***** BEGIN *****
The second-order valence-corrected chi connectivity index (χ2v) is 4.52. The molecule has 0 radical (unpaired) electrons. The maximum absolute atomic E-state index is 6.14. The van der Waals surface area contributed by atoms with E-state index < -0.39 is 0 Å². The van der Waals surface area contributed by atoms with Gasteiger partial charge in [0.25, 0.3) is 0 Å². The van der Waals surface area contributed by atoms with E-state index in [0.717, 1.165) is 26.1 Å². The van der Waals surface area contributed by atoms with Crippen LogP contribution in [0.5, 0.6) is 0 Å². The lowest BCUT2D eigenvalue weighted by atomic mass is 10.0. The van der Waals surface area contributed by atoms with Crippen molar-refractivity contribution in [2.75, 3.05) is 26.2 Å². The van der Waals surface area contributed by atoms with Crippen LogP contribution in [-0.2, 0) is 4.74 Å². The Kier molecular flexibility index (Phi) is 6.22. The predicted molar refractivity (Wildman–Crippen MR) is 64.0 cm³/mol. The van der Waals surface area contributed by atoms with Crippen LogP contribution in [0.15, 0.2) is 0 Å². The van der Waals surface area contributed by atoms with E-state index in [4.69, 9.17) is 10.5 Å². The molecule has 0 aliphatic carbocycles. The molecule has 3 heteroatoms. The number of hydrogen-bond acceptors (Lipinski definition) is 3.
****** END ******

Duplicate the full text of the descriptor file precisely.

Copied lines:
The second-order valence-corrected chi connectivity index (χ2v) is 4.52. The molecule has 0 radical (unpaired) electrons. The maximum absolute atomic E-state index is 6.14. The van der Waals surface area contributed by atoms with E-state index < -0.39 is 0 Å². The van der Waals surface area contributed by atoms with Gasteiger partial charge in [0.25, 0.3) is 0 Å². The van der Waals surface area contributed by atoms with E-state index in [0.717, 1.165) is 26.1 Å². The van der Waals surface area contributed by atoms with Crippen LogP contribution in [0.5, 0.6) is 0 Å². The lowest BCUT2D eigenvalue weighted by atomic mass is 10.0. The van der Waals surface area contributed by atoms with Crippen molar-refractivity contribution in [2.75, 3.05) is 26.2 Å². The van der Waals surface area contributed by atoms with Crippen LogP contribution in [-0.2, 0) is 4.74 Å². The Kier molecular flexibility index (Phi) is 6.22. The predicted molar refractivity (Wildman–Crippen MR) is 64.0 cm³/mol. The van der Waals surface area contributed by atoms with Crippen LogP contribution in [0.15, 0.2) is 0 Å². The van der Waals surface area contributed by atoms with E-state index in [4.69, 9.17) is 10.5 Å². The molecule has 0 aliphatic carbocycles. The molecule has 3 heteroatoms. The number of hydrogen-bond acceptors (Lipinski definition) is 3.